Unveiling the culturised practices of regional planning – the case of Stockholm, Sweden



regional planning, planning culture, soft spaces




For many years, research has stressed the potential of regional planning to mediate between different issue- and sectoral-based interests. It is argued that the regional scale is appropriate to pursue horizontal and vertical coordination of differently positioned actors in view of the exploitation of land for housing, transport, industry and agriculture versus protection of biological diversity, cultural heritage and climate change adaptation measures, for instance (Frank and Marsden, 2016). Also, regions may offer a ‘good spatial fit’ to incorporate a number of socio-economic, environmental and functional issues, since they comprise urban, sub-urban and rural areas and their specific challenges and interrelations. As a result, we can observe a resurgent research interest in regional planning with a specific focus on governance, institutional design and on the strategic and practical relevance of regional planning (Lingua and Balz, 2020), which is (still) firmly institutionalised in the majority of European countries (Smas and Schmitt, 2021). However, in Sweden regional planning has traditionally a weak position compared to planning within municipalities. The scope of action of regional planning is limited in legal terms, but also regarding available resources and political backing. Hence, public agencies working with regional planning need to be innovative in identifying and developing its own specific culturized practice of regional planning. The only Swedish region having a long tradition in practicing “statutory” regional planning is Stockholm, with a first regional plan adopted in 1958 and the latest, the eighth one, is from 2018. Since 2019, Stockholm Region has a more pronounced and extended responsibility for regional development and public transport, which we consider as a critical juncture as it increases the need to coordinate these policy areas with the longstanding tradition of regional planning.

In this paper we seek to unpack the scope and current practices of regional planning in Stockholm by exploring regional planning as culturised practices (Othengrafen and Reimer, 2013). To that end, we view culture as an analytical lens (not as a normative or abstract concept) for investigating planning practices in order to reveal underlying convictions and norms, the role of (in)formal actor-network relations, and prevailing traditions that guide planning decisions. We focus specifically on the internal relations between public agencies and politics, but also on external relations with other stakeholders in order to understand the organisational and institutional structures that public planning professionals shape and are shaped by (Purkarthofer, Humer and Mattila, 2021). Drawing on a qualitative research design, our analysis reveals the extent to which regional planning is able to coordinate and integrate different agendas and interests, despite a comparatively vaguely defined legal context and using solely non-binding instruments. More concretely, we investigate four cases in order to assess to what extent regional planning is able to fulfill its above-mentioned roles and expectations to coordinate different interests, agendas and strategies. Two of the four cases focus on the ongoing densification in designated regional urban nodes (regionala stadskärnor), with the overall objective to make Stockholm region ‘more’ polycentric. The other two cases shed light on strategic measures to promote so-called rural nodes (landsbygdsnoder) as spatial focal points for guaranteeing a certain level of services of general interest within sparsely populated areas. What these two normative concepts, regional urban cores and rural nodes, have in common is that they follow a soft approach in delineating the targeted spaces. Our results show the durability of hegemonic narratives and how underlying ideologies and taken-for-granted beliefs shape regional planning in Stockholm. However, we also unveil how regional planning is indeed able to pursue specific normative goals despite a limited scope of action with regard to policy tools, resources and political backing.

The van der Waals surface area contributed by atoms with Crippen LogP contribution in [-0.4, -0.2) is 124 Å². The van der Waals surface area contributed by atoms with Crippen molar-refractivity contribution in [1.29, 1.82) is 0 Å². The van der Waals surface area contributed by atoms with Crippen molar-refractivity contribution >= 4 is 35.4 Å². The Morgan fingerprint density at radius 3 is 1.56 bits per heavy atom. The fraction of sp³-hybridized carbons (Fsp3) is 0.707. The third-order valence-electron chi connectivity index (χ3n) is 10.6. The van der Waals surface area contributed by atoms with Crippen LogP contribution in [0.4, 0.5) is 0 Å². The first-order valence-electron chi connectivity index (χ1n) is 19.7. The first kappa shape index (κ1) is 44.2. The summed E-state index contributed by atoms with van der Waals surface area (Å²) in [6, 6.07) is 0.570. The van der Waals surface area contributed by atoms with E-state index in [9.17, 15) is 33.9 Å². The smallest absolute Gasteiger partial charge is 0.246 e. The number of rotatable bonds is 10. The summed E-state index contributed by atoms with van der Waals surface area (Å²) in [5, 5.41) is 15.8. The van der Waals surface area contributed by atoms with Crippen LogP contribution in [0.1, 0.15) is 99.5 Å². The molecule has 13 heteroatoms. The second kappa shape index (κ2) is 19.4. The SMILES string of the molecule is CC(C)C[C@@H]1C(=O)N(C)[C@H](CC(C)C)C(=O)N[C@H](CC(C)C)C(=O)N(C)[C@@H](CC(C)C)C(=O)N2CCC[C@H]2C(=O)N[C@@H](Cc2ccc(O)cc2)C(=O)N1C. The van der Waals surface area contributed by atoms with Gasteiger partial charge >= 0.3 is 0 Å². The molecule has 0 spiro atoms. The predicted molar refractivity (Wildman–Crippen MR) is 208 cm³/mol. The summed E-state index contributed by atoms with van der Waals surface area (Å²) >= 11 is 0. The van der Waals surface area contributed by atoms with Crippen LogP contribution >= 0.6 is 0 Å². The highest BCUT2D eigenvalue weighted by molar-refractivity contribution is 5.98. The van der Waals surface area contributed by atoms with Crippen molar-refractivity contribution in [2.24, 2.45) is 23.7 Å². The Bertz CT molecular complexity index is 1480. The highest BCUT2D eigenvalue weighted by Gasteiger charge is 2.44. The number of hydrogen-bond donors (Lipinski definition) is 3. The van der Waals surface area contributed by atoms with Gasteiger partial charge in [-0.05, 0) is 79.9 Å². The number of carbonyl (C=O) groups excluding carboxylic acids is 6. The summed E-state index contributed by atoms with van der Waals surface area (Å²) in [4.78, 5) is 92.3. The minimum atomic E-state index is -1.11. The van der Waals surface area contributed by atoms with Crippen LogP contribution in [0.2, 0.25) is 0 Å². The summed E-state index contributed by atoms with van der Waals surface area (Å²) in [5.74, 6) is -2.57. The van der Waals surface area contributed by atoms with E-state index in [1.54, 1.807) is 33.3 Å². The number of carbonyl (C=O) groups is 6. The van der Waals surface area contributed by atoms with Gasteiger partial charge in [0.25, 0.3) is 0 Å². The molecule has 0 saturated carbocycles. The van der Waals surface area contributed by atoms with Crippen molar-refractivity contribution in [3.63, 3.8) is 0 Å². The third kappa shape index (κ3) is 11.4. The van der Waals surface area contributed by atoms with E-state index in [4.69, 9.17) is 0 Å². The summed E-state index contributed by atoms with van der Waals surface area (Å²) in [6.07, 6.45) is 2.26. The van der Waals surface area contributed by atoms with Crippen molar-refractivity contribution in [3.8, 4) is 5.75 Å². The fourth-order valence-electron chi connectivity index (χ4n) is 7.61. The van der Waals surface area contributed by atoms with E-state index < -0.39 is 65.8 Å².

Frank, A. and Marsden, T. (2016) 'Regional Spatial Planning, Government and Governance as Recipe for Sustainable Development? ' Metropolitan Ruralities - Research in Rural Sociology and Development, 23, Leeds: Emerald Group Publishing Limited, pp. 241–271.

Lingua, V. and Balz, V. (eds.) (2020) Shaping Regional Futures. Designing and Visioning in Governance Rescaling. Cham: Springer.

Othengrafen, F. and Reimer, M. (2013) 'The Embeddedness of Planning in Cultural Contexts: Theoretical Foundations for the Analysis of Dynamic Planning Cultures', Environment and Planning A: Economy and Space, 45(6), pp. 1269–1284.

Purkarthofer, E., Humer, A., and Mattila, H. (2021) 'Subnational and Dynamic Conceptualisations of Planning Culture: The Culture of Regional Planning and Regional Planning Cultures in Finland', Planning Theory & Practice, 22(2), pp. 244–265.

Smas, L. and Schmitt, P. (2021) 'Positioning Regional Planning across Europe', Regional Studies, 55(5), pp. 778–790.